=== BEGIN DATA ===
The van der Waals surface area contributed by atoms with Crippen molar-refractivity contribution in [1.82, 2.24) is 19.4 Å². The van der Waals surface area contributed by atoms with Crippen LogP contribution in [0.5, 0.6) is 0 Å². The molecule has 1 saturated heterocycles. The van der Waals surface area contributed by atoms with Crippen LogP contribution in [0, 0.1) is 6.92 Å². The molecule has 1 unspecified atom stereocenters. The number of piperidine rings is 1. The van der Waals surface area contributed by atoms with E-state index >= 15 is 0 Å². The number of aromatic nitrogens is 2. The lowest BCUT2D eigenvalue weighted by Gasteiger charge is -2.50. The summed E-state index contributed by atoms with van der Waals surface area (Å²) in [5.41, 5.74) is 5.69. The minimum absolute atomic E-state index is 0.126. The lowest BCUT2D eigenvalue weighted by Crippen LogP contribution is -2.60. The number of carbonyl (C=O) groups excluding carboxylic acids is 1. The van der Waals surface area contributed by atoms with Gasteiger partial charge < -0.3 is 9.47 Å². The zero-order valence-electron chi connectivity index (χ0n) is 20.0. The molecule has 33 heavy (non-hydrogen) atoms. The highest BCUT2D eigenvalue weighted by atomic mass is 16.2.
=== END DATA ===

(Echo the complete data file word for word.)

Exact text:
The van der Waals surface area contributed by atoms with Crippen molar-refractivity contribution in [1.82, 2.24) is 19.4 Å². The van der Waals surface area contributed by atoms with Crippen LogP contribution in [0.5, 0.6) is 0 Å². The molecule has 1 saturated heterocycles. The van der Waals surface area contributed by atoms with Crippen LogP contribution in [0, 0.1) is 6.92 Å². The molecule has 1 unspecified atom stereocenters. The number of piperidine rings is 1. The van der Waals surface area contributed by atoms with E-state index >= 15 is 0 Å². The number of aromatic nitrogens is 2. The lowest BCUT2D eigenvalue weighted by Gasteiger charge is -2.50. The summed E-state index contributed by atoms with van der Waals surface area (Å²) in [5.41, 5.74) is 5.69. The minimum absolute atomic E-state index is 0.126. The lowest BCUT2D eigenvalue weighted by Crippen LogP contribution is -2.60. The number of carbonyl (C=O) groups excluding carboxylic acids is 1. The van der Waals surface area contributed by atoms with Gasteiger partial charge < -0.3 is 9.47 Å². The zero-order valence-electron chi connectivity index (χ0n) is 20.0. The molecule has 33 heavy (non-hydrogen) atoms. The highest BCUT2D eigenvalue weighted by atomic mass is 16.2.